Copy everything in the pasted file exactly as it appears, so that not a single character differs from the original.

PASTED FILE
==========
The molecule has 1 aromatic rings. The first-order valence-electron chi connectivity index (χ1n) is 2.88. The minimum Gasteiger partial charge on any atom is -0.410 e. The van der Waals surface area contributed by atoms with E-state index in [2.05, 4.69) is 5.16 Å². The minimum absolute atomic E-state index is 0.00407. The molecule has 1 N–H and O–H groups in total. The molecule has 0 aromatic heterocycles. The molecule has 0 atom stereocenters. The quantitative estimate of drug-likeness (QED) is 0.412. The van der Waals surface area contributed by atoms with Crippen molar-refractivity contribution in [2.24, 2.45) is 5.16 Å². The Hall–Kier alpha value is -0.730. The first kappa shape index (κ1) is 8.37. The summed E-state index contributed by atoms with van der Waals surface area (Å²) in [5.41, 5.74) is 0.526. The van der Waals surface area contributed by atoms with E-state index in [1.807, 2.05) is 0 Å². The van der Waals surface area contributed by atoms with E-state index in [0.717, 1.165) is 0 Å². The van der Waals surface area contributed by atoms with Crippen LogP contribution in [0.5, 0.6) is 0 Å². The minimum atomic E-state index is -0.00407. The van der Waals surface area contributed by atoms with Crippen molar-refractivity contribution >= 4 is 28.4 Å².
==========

The molecule has 1 aromatic rings. The first-order valence-electron chi connectivity index (χ1n) is 2.88. The minimum Gasteiger partial charge on any atom is -0.410 e. The van der Waals surface area contributed by atoms with E-state index in [2.05, 4.69) is 5.16 Å². The minimum absolute atomic E-state index is 0.00407. The molecule has 1 N–H and O–H groups in total. The molecule has 0 aromatic heterocycles. The molecule has 0 atom stereocenters. The quantitative estimate of drug-likeness (QED) is 0.412. The van der Waals surface area contributed by atoms with Crippen molar-refractivity contribution in [2.24, 2.45) is 5.16 Å². The Hall–Kier alpha value is -0.730. The first kappa shape index (κ1) is 8.37. The summed E-state index contributed by atoms with van der Waals surface area (Å²) in [5.41, 5.74) is 0.526. The van der Waals surface area contributed by atoms with E-state index in [1.807, 2.05) is 0 Å². The van der Waals surface area contributed by atoms with E-state index in [0.717, 1.165) is 0 Å². The van der Waals surface area contributed by atoms with Crippen LogP contribution in [0.5, 0.6) is 0 Å². The minimum atomic E-state index is -0.00407. The van der Waals surface area contributed by atoms with Crippen molar-refractivity contribution >= 4 is 28.4 Å².